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I·CONnect

Blog of the International Journal of Constitutional Law
Home Archive for category "Reviews" (Page 2)
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Virtual Bookshelf–Siren Songs or Legal Authority?: A Brief Review of “Constitutional Preambles,” by Wim Voermans, Maarten Stremler and Paul Cliteur

—Richard Albert, Boston College Law School Samoa recently amended its constitution to declare itself a Christian state. For some, this was a curious move given that Samoa’s preamble already proclaims Christianity as the national religion. Why, then, was the amendment necessary? A recent article explains: Samoa already had a reference to Christianity in the preamble

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Published on August 9, 2017
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Book Review: Cornelia Weiss on Helen Irving’s “Constitutions and Gender”

[Editor’s Note: In this installment of I•CONnect’s Book Review Series, Cornelia Weiss reviews Helen Irving’s Constitutions and Gender (Edward Elgar 2017)] –Cornelia Weiss, Colonel, U.S. Air Force Reserve Judge Advocate Corps* As incredible as it seems, it was not until 1971 that the U.S. Supreme Court ever declared a statute that discriminated against women as unconstitutional.  That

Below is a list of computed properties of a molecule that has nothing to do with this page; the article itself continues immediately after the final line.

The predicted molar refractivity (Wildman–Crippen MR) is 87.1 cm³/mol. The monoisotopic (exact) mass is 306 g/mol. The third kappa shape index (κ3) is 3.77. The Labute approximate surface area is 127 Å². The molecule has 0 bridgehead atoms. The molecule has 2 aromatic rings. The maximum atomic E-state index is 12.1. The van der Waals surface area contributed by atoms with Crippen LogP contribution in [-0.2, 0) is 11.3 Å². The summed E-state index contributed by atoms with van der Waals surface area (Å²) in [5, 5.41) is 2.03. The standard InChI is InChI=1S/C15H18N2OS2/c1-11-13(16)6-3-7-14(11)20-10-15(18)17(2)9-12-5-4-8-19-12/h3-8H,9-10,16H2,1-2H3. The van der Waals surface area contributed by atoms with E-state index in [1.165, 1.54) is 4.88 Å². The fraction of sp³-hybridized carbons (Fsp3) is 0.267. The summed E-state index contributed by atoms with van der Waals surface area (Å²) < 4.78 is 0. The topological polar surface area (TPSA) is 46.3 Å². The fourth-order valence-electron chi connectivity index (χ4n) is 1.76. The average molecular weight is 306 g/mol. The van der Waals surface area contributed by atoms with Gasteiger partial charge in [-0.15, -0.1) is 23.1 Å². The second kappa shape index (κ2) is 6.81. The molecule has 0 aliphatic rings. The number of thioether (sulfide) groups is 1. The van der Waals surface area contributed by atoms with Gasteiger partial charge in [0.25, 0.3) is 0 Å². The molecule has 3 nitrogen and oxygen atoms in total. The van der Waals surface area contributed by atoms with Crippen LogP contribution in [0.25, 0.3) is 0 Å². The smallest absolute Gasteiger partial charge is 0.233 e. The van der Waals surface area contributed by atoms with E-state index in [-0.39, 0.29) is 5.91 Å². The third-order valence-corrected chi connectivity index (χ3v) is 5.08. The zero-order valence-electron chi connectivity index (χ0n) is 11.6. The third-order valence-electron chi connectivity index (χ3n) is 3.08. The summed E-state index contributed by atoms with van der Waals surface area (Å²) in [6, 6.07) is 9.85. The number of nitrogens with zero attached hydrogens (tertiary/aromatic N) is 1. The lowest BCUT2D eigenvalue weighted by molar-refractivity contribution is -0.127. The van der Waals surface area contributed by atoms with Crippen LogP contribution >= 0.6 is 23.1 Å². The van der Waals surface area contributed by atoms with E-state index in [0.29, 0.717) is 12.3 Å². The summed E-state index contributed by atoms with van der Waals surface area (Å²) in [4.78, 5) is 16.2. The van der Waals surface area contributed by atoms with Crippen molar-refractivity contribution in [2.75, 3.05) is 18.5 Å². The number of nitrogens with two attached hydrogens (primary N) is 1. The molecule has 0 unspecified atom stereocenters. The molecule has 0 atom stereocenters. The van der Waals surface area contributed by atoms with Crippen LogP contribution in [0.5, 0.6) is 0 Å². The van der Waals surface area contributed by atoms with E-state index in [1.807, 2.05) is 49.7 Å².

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Published on August 9, 2017
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Book Review: Raul A. Sanchez-Urribarri on David Kosař’s “Perils of Judicial Self-Government in Transitional Societies”

[Editor’s Note: In this installment of I•CONnect’s Book Review Series, Raul A. Sanchez-Urribarri reviews David Kosař’s book on Perils of Judicial Self-Government in Transitional Societies (Cambridge 2016)] –Raul A. Sanchez-Urribarri, Lecturer (Assistant Professor) in Legal Studies, La Trobe University One of the key ideals driving judicial reform agendas is judicial independence.  Countless resources have been dedicated to safeguarding judges’

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Published on July 27, 2017
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Book Review: Andrew Roberts on Anna Fruhstorfer and Michael Hein’s “Constitutional Politics in Central and Eastern Europe: From Post-Socialist Transition to the Reform of Political Systems”

[Editor’s Note: In this installment of I•CONnect’s Book Review Series, Andrew Roberts reviews Anna Fruhstorfer and Michael Hein’s book on Constitutional Politics in Central and Eastern Europe: From Post-Socialist Transition to the Reform of Political Systems (Springer 2016)] —Andrew Roberts, Northwestern University The fall of communism gave rise to a wave of theorizing about constitutionalism. Western experts

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Published on July 21, 2017
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Book Review: Joe Tomlinson on Peter Cane’s “Controlling Administrative Power: An Historical Comparison”